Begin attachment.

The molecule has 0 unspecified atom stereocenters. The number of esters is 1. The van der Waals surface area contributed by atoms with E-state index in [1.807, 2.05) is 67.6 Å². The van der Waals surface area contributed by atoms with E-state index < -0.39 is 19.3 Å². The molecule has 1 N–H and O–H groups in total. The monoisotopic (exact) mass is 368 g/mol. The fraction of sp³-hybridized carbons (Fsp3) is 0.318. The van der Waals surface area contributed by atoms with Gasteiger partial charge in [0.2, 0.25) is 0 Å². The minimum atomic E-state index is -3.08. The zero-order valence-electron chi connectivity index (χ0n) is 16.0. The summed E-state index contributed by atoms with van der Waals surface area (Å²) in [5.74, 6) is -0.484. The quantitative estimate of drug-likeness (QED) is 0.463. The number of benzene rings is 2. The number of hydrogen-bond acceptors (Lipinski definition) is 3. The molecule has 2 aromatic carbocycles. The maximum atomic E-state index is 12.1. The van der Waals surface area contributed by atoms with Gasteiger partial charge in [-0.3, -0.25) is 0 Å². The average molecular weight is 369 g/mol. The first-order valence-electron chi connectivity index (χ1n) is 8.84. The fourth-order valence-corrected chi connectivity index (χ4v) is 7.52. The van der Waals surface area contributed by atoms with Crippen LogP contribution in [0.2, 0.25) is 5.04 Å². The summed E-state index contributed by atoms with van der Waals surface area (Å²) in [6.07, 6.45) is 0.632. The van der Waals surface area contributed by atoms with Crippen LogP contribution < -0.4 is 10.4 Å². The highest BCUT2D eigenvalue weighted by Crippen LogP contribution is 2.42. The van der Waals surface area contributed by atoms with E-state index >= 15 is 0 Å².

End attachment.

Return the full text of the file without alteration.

The molecule has 0 unspecified atom stereocenters. The number of esters is 1. The van der Waals surface area contributed by atoms with E-state index in [1.807, 2.05) is 67.6 Å². The van der Waals surface area contributed by atoms with E-state index < -0.39 is 19.3 Å². The molecule has 1 N–H and O–H groups in total. The monoisotopic (exact) mass is 368 g/mol. The fraction of sp³-hybridized carbons (Fsp3) is 0.318. The van der Waals surface area contributed by atoms with Gasteiger partial charge in [0.2, 0.25) is 0 Å². The minimum atomic E-state index is -3.08. The zero-order valence-electron chi connectivity index (χ0n) is 16.0. The summed E-state index contributed by atoms with van der Waals surface area (Å²) in [5.74, 6) is -0.484. The quantitative estimate of drug-likeness (QED) is 0.463. The number of benzene rings is 2. The number of hydrogen-bond acceptors (Lipinski definition) is 3. The molecule has 2 aromatic carbocycles. The maximum atomic E-state index is 12.1. The van der Waals surface area contributed by atoms with Gasteiger partial charge in [-0.3, -0.25) is 0 Å². The average molecular weight is 369 g/mol. The first-order valence-electron chi connectivity index (χ1n) is 8.84. The fourth-order valence-corrected chi connectivity index (χ4v) is 7.52. The van der Waals surface area contributed by atoms with Crippen LogP contribution in [0.2, 0.25) is 5.04 Å². The summed E-state index contributed by atoms with van der Waals surface area (Å²) in [6.07, 6.45) is 0.632. The van der Waals surface area contributed by atoms with Crippen LogP contribution < -0.4 is 10.4 Å². The highest BCUT2D eigenvalue weighted by Crippen LogP contribution is 2.42. The van der Waals surface area contributed by atoms with E-state index >= 15 is 0 Å².